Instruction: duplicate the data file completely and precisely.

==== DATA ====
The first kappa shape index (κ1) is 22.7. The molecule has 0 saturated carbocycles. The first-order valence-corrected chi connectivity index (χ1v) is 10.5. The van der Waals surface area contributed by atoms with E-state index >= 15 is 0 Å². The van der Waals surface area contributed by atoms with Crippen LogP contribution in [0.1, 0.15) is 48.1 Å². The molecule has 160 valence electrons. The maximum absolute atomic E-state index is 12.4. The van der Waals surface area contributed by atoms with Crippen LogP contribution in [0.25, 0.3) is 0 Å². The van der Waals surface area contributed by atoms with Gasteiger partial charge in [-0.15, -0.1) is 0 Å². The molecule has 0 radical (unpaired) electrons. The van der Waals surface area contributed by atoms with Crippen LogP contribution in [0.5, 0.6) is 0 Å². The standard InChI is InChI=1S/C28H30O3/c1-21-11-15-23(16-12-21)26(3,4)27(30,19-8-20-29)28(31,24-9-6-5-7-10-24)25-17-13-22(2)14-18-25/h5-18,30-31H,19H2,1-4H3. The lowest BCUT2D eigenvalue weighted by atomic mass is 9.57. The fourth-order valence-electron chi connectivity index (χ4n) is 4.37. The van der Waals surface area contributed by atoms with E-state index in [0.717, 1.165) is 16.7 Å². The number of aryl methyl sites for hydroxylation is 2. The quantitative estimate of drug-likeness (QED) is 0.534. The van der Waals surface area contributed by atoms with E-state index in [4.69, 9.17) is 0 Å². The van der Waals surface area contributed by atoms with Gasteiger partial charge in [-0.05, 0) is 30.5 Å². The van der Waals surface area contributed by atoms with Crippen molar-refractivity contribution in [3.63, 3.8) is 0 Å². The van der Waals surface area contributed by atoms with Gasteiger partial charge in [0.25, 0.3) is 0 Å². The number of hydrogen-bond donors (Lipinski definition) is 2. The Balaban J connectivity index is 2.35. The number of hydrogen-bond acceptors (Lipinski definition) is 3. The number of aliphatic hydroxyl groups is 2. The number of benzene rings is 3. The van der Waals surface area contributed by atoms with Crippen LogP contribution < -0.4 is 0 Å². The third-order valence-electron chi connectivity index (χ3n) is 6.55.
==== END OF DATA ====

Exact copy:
The first kappa shape index (κ1) is 22.7. The molecule has 0 saturated carbocycles. The first-order valence-corrected chi connectivity index (χ1v) is 10.5. The van der Waals surface area contributed by atoms with E-state index >= 15 is 0 Å². The van der Waals surface area contributed by atoms with Crippen LogP contribution in [0.1, 0.15) is 48.1 Å². The molecule has 160 valence electrons. The maximum absolute atomic E-state index is 12.4. The van der Waals surface area contributed by atoms with Crippen LogP contribution in [0.25, 0.3) is 0 Å². The van der Waals surface area contributed by atoms with Gasteiger partial charge in [-0.15, -0.1) is 0 Å². The molecule has 0 radical (unpaired) electrons. The van der Waals surface area contributed by atoms with Crippen LogP contribution in [0.5, 0.6) is 0 Å². The standard InChI is InChI=1S/C28H30O3/c1-21-11-15-23(16-12-21)26(3,4)27(30,19-8-20-29)28(31,24-9-6-5-7-10-24)25-17-13-22(2)14-18-25/h5-18,30-31H,19H2,1-4H3. The lowest BCUT2D eigenvalue weighted by atomic mass is 9.57. The fourth-order valence-electron chi connectivity index (χ4n) is 4.37. The van der Waals surface area contributed by atoms with E-state index in [0.717, 1.165) is 16.7 Å². The number of aryl methyl sites for hydroxylation is 2. The quantitative estimate of drug-likeness (QED) is 0.534. The van der Waals surface area contributed by atoms with E-state index in [4.69, 9.17) is 0 Å². The van der Waals surface area contributed by atoms with Gasteiger partial charge in [-0.05, 0) is 30.5 Å². The van der Waals surface area contributed by atoms with Crippen molar-refractivity contribution in [3.63, 3.8) is 0 Å². The van der Waals surface area contributed by atoms with Gasteiger partial charge in [0.25, 0.3) is 0 Å². The number of hydrogen-bond donors (Lipinski definition) is 2. The Balaban J connectivity index is 2.35. The number of hydrogen-bond acceptors (Lipinski definition) is 3. The number of aliphatic hydroxyl groups is 2. The number of benzene rings is 3. The van der Waals surface area contributed by atoms with Crippen LogP contribution < -0.4 is 0 Å². The third-order valence-electron chi connectivity index (χ3n) is 6.55.